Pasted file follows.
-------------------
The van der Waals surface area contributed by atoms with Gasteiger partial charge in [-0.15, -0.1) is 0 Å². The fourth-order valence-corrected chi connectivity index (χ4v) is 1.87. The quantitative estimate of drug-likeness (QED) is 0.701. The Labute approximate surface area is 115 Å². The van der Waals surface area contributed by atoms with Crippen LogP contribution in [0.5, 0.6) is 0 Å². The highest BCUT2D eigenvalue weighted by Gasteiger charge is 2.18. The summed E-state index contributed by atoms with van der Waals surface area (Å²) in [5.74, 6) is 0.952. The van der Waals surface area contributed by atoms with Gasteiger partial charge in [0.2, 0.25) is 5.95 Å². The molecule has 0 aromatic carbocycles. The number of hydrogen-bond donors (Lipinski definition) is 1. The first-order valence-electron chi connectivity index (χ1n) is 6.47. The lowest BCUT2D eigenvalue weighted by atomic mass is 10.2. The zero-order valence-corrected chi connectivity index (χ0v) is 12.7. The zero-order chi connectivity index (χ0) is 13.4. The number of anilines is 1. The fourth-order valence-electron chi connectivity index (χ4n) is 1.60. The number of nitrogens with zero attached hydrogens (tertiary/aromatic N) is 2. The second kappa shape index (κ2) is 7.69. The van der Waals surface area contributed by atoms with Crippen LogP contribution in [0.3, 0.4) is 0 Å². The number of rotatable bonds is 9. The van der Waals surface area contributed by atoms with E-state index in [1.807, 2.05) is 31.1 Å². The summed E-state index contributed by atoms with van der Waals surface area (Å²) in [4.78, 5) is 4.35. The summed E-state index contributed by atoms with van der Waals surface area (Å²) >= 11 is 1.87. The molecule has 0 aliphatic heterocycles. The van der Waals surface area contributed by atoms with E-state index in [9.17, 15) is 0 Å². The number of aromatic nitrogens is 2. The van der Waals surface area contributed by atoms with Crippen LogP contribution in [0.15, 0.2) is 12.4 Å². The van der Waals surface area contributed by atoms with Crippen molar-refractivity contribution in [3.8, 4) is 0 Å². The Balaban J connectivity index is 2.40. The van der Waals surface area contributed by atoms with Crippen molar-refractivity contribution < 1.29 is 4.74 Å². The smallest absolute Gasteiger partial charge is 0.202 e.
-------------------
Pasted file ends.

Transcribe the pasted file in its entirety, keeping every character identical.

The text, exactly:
The van der Waals surface area contributed by atoms with Gasteiger partial charge in [-0.15, -0.1) is 0 Å². The fourth-order valence-corrected chi connectivity index (χ4v) is 1.87. The quantitative estimate of drug-likeness (QED) is 0.701. The Labute approximate surface area is 115 Å². The van der Waals surface area contributed by atoms with Crippen LogP contribution in [0.5, 0.6) is 0 Å². The highest BCUT2D eigenvalue weighted by Gasteiger charge is 2.18. The summed E-state index contributed by atoms with van der Waals surface area (Å²) in [5.74, 6) is 0.952. The van der Waals surface area contributed by atoms with Gasteiger partial charge in [0.2, 0.25) is 5.95 Å². The molecule has 0 aromatic carbocycles. The number of hydrogen-bond donors (Lipinski definition) is 1. The first-order valence-electron chi connectivity index (χ1n) is 6.47. The lowest BCUT2D eigenvalue weighted by atomic mass is 10.2. The zero-order valence-corrected chi connectivity index (χ0v) is 12.7. The zero-order chi connectivity index (χ0) is 13.4. The number of anilines is 1. The fourth-order valence-electron chi connectivity index (χ4n) is 1.60. The number of nitrogens with zero attached hydrogens (tertiary/aromatic N) is 2. The second kappa shape index (κ2) is 7.69. The van der Waals surface area contributed by atoms with Crippen LogP contribution in [0.3, 0.4) is 0 Å². The number of rotatable bonds is 9. The van der Waals surface area contributed by atoms with E-state index in [1.807, 2.05) is 31.1 Å². The summed E-state index contributed by atoms with van der Waals surface area (Å²) in [4.78, 5) is 4.35. The summed E-state index contributed by atoms with van der Waals surface area (Å²) >= 11 is 1.87. The molecule has 0 aliphatic heterocycles. The van der Waals surface area contributed by atoms with E-state index in [9.17, 15) is 0 Å². The number of aromatic nitrogens is 2. The van der Waals surface area contributed by atoms with Crippen LogP contribution in [0.15, 0.2) is 12.4 Å². The van der Waals surface area contributed by atoms with Crippen molar-refractivity contribution in [3.8, 4) is 0 Å². The Balaban J connectivity index is 2.40. The van der Waals surface area contributed by atoms with Crippen molar-refractivity contribution < 1.29 is 4.74 Å². The smallest absolute Gasteiger partial charge is 0.202 e.